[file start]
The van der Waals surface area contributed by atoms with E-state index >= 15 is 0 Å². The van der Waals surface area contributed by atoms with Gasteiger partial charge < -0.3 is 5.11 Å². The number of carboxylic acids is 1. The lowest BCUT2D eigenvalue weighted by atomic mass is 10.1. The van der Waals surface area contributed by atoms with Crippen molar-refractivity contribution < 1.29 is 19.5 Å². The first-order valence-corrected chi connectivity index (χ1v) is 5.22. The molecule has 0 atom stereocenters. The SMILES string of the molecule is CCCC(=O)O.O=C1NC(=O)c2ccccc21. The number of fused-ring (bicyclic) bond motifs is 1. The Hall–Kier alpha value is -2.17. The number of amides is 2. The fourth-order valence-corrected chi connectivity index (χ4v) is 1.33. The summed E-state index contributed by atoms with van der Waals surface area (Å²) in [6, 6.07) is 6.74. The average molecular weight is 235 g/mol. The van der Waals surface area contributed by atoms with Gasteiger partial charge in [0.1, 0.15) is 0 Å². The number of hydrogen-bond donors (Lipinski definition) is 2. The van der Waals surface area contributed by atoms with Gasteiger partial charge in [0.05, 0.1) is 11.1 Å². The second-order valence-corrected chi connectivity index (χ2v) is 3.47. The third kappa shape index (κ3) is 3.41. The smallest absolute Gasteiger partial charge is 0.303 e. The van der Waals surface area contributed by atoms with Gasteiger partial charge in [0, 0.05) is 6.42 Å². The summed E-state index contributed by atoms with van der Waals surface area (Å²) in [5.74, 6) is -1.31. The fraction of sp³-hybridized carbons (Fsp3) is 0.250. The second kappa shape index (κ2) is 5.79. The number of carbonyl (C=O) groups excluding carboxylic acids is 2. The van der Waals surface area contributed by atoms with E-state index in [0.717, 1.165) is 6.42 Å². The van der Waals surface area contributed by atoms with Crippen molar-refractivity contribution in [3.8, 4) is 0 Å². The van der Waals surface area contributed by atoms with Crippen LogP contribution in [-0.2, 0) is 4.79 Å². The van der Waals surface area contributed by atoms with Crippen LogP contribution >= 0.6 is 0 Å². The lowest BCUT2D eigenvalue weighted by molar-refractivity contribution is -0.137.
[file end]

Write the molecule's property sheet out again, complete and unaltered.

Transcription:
The van der Waals surface area contributed by atoms with E-state index >= 15 is 0 Å². The van der Waals surface area contributed by atoms with Gasteiger partial charge < -0.3 is 5.11 Å². The number of carboxylic acids is 1. The lowest BCUT2D eigenvalue weighted by atomic mass is 10.1. The van der Waals surface area contributed by atoms with Crippen molar-refractivity contribution < 1.29 is 19.5 Å². The first-order valence-corrected chi connectivity index (χ1v) is 5.22. The molecule has 0 atom stereocenters. The SMILES string of the molecule is CCCC(=O)O.O=C1NC(=O)c2ccccc21. The number of fused-ring (bicyclic) bond motifs is 1. The Hall–Kier alpha value is -2.17. The number of amides is 2. The fourth-order valence-corrected chi connectivity index (χ4v) is 1.33. The summed E-state index contributed by atoms with van der Waals surface area (Å²) in [6, 6.07) is 6.74. The average molecular weight is 235 g/mol. The van der Waals surface area contributed by atoms with Gasteiger partial charge in [0.1, 0.15) is 0 Å². The number of hydrogen-bond donors (Lipinski definition) is 2. The van der Waals surface area contributed by atoms with Gasteiger partial charge in [0.05, 0.1) is 11.1 Å². The second-order valence-corrected chi connectivity index (χ2v) is 3.47. The third kappa shape index (κ3) is 3.41. The smallest absolute Gasteiger partial charge is 0.303 e. The van der Waals surface area contributed by atoms with Gasteiger partial charge in [0, 0.05) is 6.42 Å². The summed E-state index contributed by atoms with van der Waals surface area (Å²) in [5.74, 6) is -1.31. The fraction of sp³-hybridized carbons (Fsp3) is 0.250. The second kappa shape index (κ2) is 5.79. The number of carbonyl (C=O) groups excluding carboxylic acids is 2. The van der Waals surface area contributed by atoms with E-state index in [0.717, 1.165) is 6.42 Å². The van der Waals surface area contributed by atoms with Crippen molar-refractivity contribution in [3.8, 4) is 0 Å². The van der Waals surface area contributed by atoms with Crippen LogP contribution in [-0.2, 0) is 4.79 Å². The van der Waals surface area contributed by atoms with Crippen LogP contribution >= 0.6 is 0 Å². The lowest BCUT2D eigenvalue weighted by molar-refractivity contribution is -0.137.